• What a great comment, Renee, I really appreciate it. What I have taken from experiences in this field of working with broken families, is that anger can be an easier response, because otherwise, hopelessness takes over. When you see the generational abuse, you wonder will they ever see the light? We just had some eyes opened regarding sexual slavery in Sioux Falls, and this is little ol’ South Dakota. But as you said so well, we have to take a stand. Be proactive over apathetic. And not let it make us crazy when we clock out and step into our own safe homes.

  5. Absolutely. Forgiving someone doesn’t meant that what the other person did was okay. It means accepting what happened and not trying to live in a world of “what ifs.”
    Beautiful post – beautiful thoughts, beautiful photos, beautiful song.

  6. Wow what wonderful thoughts. Touched me and reassured me of the forgivness that I need to give to some in my life and some that use to be in my life. thanks!!

  7. I don’t often slow down enough to comment, and I really should. Your post and writing (as well as the photo’s) for Today’s blog post is nothing short of inspired.

    I often find snippets of such thoughts, but never have I managed to hammer out the details, to articulate the response to such life prompts.

    Truly well done. And thank you for this. It’s just boosted my whole evening.

    God Bless you, and all those you hold dear.

    Daniel

  8. Yesterday I read a fabulous article about gratitude by From the Bungalow; reading this today is like a double-hitter of my favorite things. Better by far than chocolate and beer? Gratitude and forgiveness.

    I wrote one of my lengthiest blogs ever on the subject of forgiveness, but it’s hard could be summed up like so:
    “But now, I know, know, know, forgiveness is the only answer, the only way to make a difference. It heals. It refreshes.”

    So true, and beautifully put!

  9. your writing is absolutely beautiful. i was especially moved by this description:
    Iโ€™ve seen the broken steps that lead to the broken homes, filled with mean dogs and mean mommas and long-gone fathers, children with searching eyes and desperate souls, longing to fill it and will most likely fill it with the available ugly in life.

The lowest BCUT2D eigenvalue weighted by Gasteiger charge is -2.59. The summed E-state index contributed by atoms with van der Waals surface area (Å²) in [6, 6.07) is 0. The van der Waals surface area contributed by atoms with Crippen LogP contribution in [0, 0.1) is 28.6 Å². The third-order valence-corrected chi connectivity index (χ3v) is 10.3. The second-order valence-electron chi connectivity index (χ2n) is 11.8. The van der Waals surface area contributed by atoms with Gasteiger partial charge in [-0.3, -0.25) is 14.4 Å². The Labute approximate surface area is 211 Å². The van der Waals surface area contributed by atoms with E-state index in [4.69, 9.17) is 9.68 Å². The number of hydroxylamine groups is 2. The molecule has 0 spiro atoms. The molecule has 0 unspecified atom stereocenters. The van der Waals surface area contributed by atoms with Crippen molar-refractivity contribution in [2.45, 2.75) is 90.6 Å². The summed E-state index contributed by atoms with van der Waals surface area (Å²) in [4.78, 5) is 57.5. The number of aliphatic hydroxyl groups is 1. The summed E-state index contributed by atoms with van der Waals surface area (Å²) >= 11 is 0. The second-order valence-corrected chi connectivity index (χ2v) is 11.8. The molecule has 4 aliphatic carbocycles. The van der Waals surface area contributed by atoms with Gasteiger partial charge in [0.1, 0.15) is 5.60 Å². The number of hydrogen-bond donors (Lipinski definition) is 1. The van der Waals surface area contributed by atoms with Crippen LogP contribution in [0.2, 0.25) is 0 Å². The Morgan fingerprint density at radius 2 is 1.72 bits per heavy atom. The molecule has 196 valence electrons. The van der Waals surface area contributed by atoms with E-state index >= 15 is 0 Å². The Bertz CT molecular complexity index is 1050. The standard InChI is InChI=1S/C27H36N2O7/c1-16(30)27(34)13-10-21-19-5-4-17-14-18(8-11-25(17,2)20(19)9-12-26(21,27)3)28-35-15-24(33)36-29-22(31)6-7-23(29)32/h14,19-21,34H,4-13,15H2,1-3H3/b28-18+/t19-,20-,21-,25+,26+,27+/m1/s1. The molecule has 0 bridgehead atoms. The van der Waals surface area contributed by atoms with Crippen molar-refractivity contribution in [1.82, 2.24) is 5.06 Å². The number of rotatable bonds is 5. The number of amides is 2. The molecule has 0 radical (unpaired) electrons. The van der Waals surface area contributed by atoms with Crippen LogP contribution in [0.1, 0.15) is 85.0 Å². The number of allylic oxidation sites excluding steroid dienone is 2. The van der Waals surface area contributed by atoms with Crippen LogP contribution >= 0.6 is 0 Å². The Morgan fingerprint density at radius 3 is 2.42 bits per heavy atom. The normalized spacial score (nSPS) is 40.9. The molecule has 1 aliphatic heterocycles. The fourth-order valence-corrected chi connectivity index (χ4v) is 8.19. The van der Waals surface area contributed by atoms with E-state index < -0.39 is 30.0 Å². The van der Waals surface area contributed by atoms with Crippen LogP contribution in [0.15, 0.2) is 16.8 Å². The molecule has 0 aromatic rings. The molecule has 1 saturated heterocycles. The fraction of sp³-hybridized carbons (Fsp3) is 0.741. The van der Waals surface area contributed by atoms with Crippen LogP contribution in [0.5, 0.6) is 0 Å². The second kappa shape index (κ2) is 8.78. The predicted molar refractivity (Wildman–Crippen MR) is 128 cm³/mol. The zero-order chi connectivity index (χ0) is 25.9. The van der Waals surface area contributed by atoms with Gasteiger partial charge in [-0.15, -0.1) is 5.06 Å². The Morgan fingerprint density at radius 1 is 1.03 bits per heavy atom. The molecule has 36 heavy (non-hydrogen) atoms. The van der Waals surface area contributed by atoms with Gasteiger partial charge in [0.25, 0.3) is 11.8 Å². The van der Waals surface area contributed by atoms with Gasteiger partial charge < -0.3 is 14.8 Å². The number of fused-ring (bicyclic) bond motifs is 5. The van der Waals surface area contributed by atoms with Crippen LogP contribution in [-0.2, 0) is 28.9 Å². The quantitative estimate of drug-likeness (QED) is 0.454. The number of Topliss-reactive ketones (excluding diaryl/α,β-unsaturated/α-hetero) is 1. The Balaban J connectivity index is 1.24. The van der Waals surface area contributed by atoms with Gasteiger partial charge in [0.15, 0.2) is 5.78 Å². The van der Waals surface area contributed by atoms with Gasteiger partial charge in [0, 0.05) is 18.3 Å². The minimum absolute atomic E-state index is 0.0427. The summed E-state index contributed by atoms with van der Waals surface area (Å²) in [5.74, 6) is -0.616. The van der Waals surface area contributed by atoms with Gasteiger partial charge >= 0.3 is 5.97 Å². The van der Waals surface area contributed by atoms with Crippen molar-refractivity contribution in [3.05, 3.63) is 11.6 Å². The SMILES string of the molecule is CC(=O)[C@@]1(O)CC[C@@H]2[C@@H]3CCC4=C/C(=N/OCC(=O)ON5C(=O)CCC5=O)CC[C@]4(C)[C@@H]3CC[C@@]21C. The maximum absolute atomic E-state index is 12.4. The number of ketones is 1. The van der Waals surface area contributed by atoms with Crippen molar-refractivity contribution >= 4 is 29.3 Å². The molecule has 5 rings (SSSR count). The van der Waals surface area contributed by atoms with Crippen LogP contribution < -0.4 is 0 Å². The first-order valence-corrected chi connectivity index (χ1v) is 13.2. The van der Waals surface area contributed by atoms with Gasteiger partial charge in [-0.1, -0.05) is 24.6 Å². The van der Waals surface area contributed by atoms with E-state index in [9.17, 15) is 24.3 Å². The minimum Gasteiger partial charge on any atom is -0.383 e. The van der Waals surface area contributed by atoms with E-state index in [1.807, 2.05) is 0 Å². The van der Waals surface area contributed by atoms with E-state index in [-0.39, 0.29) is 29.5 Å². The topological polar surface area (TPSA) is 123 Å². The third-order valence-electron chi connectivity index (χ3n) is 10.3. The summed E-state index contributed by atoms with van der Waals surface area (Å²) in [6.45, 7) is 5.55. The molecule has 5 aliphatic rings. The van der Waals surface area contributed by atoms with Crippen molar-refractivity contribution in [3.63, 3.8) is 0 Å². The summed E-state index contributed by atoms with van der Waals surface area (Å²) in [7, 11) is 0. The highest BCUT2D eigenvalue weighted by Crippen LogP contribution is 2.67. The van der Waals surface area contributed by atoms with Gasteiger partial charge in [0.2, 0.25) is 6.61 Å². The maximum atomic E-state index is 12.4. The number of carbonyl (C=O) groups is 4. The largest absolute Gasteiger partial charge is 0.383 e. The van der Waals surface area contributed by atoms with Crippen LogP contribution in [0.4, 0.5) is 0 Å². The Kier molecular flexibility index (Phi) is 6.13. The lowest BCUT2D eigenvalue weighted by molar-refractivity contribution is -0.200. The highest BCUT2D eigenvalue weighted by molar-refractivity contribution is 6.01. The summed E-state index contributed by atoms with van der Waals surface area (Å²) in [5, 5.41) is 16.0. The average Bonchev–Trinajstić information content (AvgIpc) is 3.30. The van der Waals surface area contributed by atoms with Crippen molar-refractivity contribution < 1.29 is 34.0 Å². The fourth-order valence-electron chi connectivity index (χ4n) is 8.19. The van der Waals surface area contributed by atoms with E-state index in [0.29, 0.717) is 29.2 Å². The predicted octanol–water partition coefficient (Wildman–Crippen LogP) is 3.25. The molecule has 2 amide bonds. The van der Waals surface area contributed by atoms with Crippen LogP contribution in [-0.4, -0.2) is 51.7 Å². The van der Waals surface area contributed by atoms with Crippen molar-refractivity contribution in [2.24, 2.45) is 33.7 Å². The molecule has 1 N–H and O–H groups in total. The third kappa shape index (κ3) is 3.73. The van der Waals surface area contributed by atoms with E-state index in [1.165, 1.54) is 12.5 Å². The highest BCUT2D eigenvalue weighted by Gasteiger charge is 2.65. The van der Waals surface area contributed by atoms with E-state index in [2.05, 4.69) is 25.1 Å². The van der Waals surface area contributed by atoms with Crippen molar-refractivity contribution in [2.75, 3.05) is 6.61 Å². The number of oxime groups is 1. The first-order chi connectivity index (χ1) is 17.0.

thank you for sharing. and don’t stop loving.

  10. As one working with the wounded precious, it is much easier to forgive the one causing the pain when I look at them as whole people, with a history full of wounds themselves. Evil doesn’t come out of nowhere, but is planted by previous evil. To prevent abuse requires healing those who have been abused. Something our society is reluctant to acknowledge.

  11. Love that song and especially that Country Man chose it for you. Funny that he doesn’t even have to say anything, just smile! Have a great week on that compliment from your man.
    Mylene

  12. I always enjoy your posts, but today, though you did not know it, you made me feel better about the new blog I am writing. And, feeling better about it makes me feel a little bit braver about sharing it. Thank you! ~ Lynda
    PS: Sometimes, the kids grow up and somehow learn how not to be what they were raised to be, how not to let the ugliness stick to them… to see the beauty as well as the rest and find it in their heart to forgive.

  13. First, let me say that something about this post was powerfully moving. I used to work with teen delinquents in a few different public school systems. I was reading your words about your desire to hold them, and thinking, I guess, how different that might be from anything they have ever known or experienced before.
    I was going to mention some things that I witnessed in those days, but those stories don’t belong here.
    It seems like all those kids would have needed was a little holding when they were young. A little care, ya know?